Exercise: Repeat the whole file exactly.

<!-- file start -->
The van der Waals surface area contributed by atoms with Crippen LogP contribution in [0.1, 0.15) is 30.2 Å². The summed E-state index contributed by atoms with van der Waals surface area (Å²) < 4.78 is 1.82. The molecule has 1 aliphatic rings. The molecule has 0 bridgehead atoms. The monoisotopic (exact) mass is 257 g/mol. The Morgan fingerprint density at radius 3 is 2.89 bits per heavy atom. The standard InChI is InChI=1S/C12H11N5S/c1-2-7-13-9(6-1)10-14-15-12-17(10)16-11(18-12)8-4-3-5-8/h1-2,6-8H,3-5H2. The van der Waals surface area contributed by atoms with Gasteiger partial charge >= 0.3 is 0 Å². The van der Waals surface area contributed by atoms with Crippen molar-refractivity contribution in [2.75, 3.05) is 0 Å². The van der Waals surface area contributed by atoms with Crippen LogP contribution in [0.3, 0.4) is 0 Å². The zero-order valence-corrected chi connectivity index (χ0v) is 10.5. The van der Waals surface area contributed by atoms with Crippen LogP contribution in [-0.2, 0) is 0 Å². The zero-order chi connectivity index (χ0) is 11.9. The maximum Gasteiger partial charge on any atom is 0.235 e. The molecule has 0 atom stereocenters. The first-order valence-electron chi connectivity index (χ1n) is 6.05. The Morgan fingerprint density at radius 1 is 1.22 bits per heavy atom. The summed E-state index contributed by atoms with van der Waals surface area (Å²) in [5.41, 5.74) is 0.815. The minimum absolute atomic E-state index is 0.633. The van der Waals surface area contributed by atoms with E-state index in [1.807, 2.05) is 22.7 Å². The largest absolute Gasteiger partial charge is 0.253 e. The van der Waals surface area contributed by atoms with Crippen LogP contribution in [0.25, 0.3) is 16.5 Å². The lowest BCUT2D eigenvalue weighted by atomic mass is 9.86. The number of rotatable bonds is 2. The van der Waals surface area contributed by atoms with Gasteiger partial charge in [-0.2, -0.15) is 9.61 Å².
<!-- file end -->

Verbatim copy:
The van der Waals surface area contributed by atoms with Crippen LogP contribution in [0.1, 0.15) is 30.2 Å². The summed E-state index contributed by atoms with van der Waals surface area (Å²) < 4.78 is 1.82. The molecule has 1 aliphatic rings. The molecule has 0 bridgehead atoms. The monoisotopic (exact) mass is 257 g/mol. The Morgan fingerprint density at radius 3 is 2.89 bits per heavy atom. The standard InChI is InChI=1S/C12H11N5S/c1-2-7-13-9(6-1)10-14-15-12-17(10)16-11(18-12)8-4-3-5-8/h1-2,6-8H,3-5H2. The van der Waals surface area contributed by atoms with Gasteiger partial charge >= 0.3 is 0 Å². The van der Waals surface area contributed by atoms with Crippen molar-refractivity contribution in [2.75, 3.05) is 0 Å². The van der Waals surface area contributed by atoms with Crippen LogP contribution in [0.3, 0.4) is 0 Å². The zero-order valence-corrected chi connectivity index (χ0v) is 10.5. The van der Waals surface area contributed by atoms with Crippen LogP contribution in [-0.2, 0) is 0 Å². The zero-order chi connectivity index (χ0) is 11.9. The maximum Gasteiger partial charge on any atom is 0.235 e. The molecule has 0 atom stereocenters. The first-order valence-electron chi connectivity index (χ1n) is 6.05. The Morgan fingerprint density at radius 1 is 1.22 bits per heavy atom. The summed E-state index contributed by atoms with van der Waals surface area (Å²) in [5.41, 5.74) is 0.815. The minimum absolute atomic E-state index is 0.633. The van der Waals surface area contributed by atoms with E-state index in [1.807, 2.05) is 22.7 Å². The largest absolute Gasteiger partial charge is 0.253 e. The van der Waals surface area contributed by atoms with Crippen LogP contribution in [0.25, 0.3) is 16.5 Å². The lowest BCUT2D eigenvalue weighted by atomic mass is 9.86. The number of rotatable bonds is 2. The van der Waals surface area contributed by atoms with Gasteiger partial charge in [-0.2, -0.15) is 9.61 Å².